PMID: 53049Jun 1, 1975

Effects of thymus-independent (B) cells and the H-2 gene complex on antiviral function of immune thymus-derived (T) cells

The Australian Journal of Experimental Biology and Medical Science
R V BlandenC R Parish

Abstract

Antiviral activity in vivo exerted by ectromelia virus-immune spleen cells transferred to ectromelia-infected recipients and cytotoxicity against virus-infected target cells in vitro were both properties of non-immunoglobulin (Ig)-bearing cells (which included T cells). Ig-bearing cells, including thymus-independent (B) cells and antibody-secreting cells, were much less active in vivo when injected alone and tended to block rather than amplify the effect triggered by T cells. Ig-bearing cells were also slightly active in vitro, possibly because some T cells have detectable Ig. Antiviral effects in cell transfer experiments were seen only when immune cell donors and infected recipients shared the same H-2 gene complex. These results are consistent with the hypothesis that the T cell response to ectromelia infection is directed against specific virus-induced change(s) in antigen(s), specified by gene(s) in the H-2 complex, which appear in virus-infected cells.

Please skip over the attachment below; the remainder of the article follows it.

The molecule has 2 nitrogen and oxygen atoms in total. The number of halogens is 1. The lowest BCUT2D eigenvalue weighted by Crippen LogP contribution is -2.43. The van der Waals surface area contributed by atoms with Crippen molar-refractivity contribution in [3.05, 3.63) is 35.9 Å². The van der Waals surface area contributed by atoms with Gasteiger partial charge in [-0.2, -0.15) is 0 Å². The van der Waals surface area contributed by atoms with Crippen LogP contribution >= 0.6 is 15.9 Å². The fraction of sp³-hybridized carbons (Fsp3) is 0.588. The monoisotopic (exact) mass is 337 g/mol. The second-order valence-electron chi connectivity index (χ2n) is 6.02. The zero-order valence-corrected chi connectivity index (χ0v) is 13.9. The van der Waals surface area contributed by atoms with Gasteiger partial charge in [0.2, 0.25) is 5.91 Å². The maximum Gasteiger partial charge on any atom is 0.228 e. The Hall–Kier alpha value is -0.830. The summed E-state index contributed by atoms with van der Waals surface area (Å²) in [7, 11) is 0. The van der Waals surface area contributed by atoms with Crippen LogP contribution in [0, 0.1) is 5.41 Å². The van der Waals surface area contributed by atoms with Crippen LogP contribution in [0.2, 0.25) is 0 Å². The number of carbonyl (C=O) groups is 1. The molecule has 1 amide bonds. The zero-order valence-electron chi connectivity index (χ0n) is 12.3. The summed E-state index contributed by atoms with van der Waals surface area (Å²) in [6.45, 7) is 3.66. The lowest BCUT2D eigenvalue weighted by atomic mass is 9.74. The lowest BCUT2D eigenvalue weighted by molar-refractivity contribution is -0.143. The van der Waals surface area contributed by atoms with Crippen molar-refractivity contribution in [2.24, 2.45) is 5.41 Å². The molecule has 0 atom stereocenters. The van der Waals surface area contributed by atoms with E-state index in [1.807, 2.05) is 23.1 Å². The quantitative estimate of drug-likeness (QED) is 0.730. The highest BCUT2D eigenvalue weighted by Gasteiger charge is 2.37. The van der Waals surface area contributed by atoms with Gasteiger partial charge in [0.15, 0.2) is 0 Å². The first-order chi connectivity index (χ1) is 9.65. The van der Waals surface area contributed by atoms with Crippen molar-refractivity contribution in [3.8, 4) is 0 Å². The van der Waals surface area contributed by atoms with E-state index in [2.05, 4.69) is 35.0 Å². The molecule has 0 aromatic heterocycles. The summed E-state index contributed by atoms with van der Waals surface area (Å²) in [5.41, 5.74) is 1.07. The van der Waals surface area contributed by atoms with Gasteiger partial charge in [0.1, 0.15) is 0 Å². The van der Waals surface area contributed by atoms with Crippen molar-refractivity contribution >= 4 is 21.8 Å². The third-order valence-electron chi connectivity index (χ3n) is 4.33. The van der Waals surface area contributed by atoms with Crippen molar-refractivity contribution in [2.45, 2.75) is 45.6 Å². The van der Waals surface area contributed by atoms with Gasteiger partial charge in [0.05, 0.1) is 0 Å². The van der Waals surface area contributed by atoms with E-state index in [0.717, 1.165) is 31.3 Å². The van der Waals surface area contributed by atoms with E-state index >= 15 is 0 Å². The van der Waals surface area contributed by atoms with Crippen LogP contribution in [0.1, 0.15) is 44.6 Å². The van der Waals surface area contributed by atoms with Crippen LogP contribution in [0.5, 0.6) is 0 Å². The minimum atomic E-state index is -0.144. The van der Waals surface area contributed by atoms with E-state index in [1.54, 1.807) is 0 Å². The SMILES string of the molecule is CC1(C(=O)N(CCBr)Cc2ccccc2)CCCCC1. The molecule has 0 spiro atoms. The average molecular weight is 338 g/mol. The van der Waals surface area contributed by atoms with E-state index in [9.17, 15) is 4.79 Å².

Citations

Feb 1, 1976·The Journal of Experimental Medicine·U Kees, R V Blanden
Mar 1, 1987·Parasite Immunology·S P NickellG A Cole

Related Concepts

Antigenic Specificity
B-Lymphocytes
Microcytotoxicity Test
Ectromelia, Infectious
Cistron
Histocompatibility
SD Antigens
Cellular Immune Response
Normal Serum Globulin Therapy
Immunoglobulins

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